Today With Sean O Rourke Tuesday 20 February 2018

Today with Sean O'Rourke

Today with Sean O'Rourke

The mid-morning current affairs magazine with the stories of the day, sharp analysis, sports coverage, in-depth features and consumer interest.

Graham Dwyer High Court Action

Graham Dwyer High Court Action

This morning a legal challenge by convicted murderer Graham Dwyer over the use of mobile phone records during his trial gets underway at the High Court.

Mr. Dwyer was convicted of the murder of Elaine O'Hara in March 2015 after one of the most high profile trials in recent years in this country. 

Today lawyers for Graham Dwyer will argue that provisions of the communications (Retention of Data) Act of 2011breach his rights to privacy under the constitution and the European Convention of Human Rights.

Dearbhail McDonald, Group Business Editor of Independent News and Media and former Legal Editor of the Irish Independent who followed the trial back in 2015 joined Sean O'Rourke in studio this morning. 

Closure of Walton's Music Shop

Closure of Walton's Music Shop

Walton’s Music Shop has brought the shutters down on its iconic George’s Street premises for the last time, almost a century after it opened its first branch in Dublin city centre.

The shop has been the first port of call for the purchase of musical instruments and accessories since it first opened its doors on North Great Frederick Street in 1922.

Managing Director of Walton’s Music, Niall Walton joined Sean O'Rourke in studio this morning. 

Children's Grief Centre

Children's Grief Centre

Changes to the family unit whether through bereavement or separation can have profound effects on children.

Sister Helen Culhane was recently named as Limerick Person of the year for her work at the "Children’s Grief Centre" which provides support to children in these situations.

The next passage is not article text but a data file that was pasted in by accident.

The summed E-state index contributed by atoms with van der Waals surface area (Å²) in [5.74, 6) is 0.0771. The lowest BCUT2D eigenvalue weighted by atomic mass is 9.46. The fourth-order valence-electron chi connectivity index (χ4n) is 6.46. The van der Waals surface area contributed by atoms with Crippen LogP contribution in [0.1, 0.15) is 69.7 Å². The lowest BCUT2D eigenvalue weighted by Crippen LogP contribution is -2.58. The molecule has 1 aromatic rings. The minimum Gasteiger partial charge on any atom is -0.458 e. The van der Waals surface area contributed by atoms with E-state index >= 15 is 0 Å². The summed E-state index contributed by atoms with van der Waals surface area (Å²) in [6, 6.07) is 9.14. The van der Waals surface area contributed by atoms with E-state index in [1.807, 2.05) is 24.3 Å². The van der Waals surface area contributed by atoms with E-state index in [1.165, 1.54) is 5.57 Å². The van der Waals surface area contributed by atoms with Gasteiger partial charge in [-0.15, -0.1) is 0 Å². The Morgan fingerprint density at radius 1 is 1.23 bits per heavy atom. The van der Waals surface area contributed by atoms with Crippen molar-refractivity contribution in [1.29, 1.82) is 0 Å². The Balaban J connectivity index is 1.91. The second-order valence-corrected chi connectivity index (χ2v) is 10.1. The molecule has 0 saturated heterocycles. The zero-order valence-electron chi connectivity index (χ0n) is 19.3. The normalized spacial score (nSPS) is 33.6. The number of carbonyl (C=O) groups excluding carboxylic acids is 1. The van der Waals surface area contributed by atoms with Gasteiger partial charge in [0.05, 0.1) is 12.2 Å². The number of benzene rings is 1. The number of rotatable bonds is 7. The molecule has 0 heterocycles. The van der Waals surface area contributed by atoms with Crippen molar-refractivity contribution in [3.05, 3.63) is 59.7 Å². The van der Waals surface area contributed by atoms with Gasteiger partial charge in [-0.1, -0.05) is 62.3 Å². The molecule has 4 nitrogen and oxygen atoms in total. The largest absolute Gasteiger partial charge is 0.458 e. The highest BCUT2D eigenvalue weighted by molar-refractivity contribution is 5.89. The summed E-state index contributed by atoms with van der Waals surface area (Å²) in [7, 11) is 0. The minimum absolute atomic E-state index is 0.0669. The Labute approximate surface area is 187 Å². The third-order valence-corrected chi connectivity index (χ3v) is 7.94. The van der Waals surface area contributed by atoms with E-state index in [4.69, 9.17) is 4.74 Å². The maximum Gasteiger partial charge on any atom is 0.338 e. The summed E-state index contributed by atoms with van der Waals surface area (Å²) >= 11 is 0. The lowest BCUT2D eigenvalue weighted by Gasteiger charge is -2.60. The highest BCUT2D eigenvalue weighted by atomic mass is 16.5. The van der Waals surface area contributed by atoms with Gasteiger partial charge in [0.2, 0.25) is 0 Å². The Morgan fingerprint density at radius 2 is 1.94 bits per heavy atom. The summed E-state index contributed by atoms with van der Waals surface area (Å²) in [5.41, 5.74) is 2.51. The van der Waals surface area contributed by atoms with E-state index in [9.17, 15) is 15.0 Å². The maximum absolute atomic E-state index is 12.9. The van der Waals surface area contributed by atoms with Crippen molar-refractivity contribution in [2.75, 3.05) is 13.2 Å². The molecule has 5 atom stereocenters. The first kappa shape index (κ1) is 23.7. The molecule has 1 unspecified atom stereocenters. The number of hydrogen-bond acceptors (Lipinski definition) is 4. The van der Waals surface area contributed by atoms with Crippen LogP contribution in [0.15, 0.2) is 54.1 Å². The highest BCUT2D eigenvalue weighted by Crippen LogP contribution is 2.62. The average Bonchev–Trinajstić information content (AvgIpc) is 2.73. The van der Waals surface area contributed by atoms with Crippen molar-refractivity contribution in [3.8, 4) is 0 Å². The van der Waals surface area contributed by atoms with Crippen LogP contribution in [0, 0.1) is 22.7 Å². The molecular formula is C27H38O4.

Sister Helen and Anne Comerford joined Sean O'Rourke in studio this morning, and on the phone Annette, whose children have used the Centre also spoke to the programme.

Unthinkable: An Extraordinary Journey Through The World's Strangest Brains

Unthinkable: An Extraordinary Journey Through The World's Strangest Brains

Imagine getting lost in a one-room flat; seeing auras; hearing a permanent orchestra in your head or feeling other people's pain.

Award-winning science writer Helen Thomson has spent years travelling the world tracking down incredibly rare brain disorders.  In Unthinkable she tells the stories of nine extraordinary people.  From the man who thinks he's a tiger to the doctor who feels the pain of others just by looking at them, their experiences illustrate how the brain can shape our lives in unexpected and, in some cases, brilliant and alarming ways, and she spoke to Sean O'Rourke this morning. 

Increase in Self-harm

Increase in Self-harm

There is growing concern around the rates of self harm amongst young people in Ireland. The National Suicide Research Foundation most recent figures show an overall increase in the rate of self harm since the recession.

Dr. Jim Lucey, Medical Director St. Patrick's Mental Health Services and Clinical Professor of Psychiatry at Trinity College Dublin discussed this on the line with Sean O'Rourke this morning. 

Increasing Concerns Over Self Harm

Professor Jim Lucey, Medical Director of St. Patrick's Hospital in Dublin

Unthinkable: An Extraordinary Journey Through The World's Strangest Brain

Helen Thompson, Author

Northern Talks: Joint Address to House of Commons

Northern Talks: Joint Address to House of Commons

Northern Secretary Karen Bradley will brief the House of Commons later today about the impasse in the Northern talks.  This comes after yet another breakdown in talks last Wednesday when DUP leader Arlene Foster withdrew her party from the process. 

Journalist Eamon Mallie spoke to Sean O'Rourke this morning from Belfast. 

Mother Tongues

Mother Tongues

Now, as we know, Ireland is becoming an increasingly multicultural society, it’s estimated there are over 600,000 non-Irish nationals speaking 180 languages across the country.

This week, the first Mother Tongues Festival will be held here in Dublin. It’s organised by a support group of the same name, Mother Tongues, which helps people navigate the challenges that can come with raising a family with multiple languages in the home..

It’s run By Francesca La Morgia, Assistant Professor in Clinical Speech and Languages at Trinity College and she joined alongside David Karlstrom, a Swedish speaker  and Juliette O’Grady, who hails from France. 

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Presenter: Sean O'Rourke

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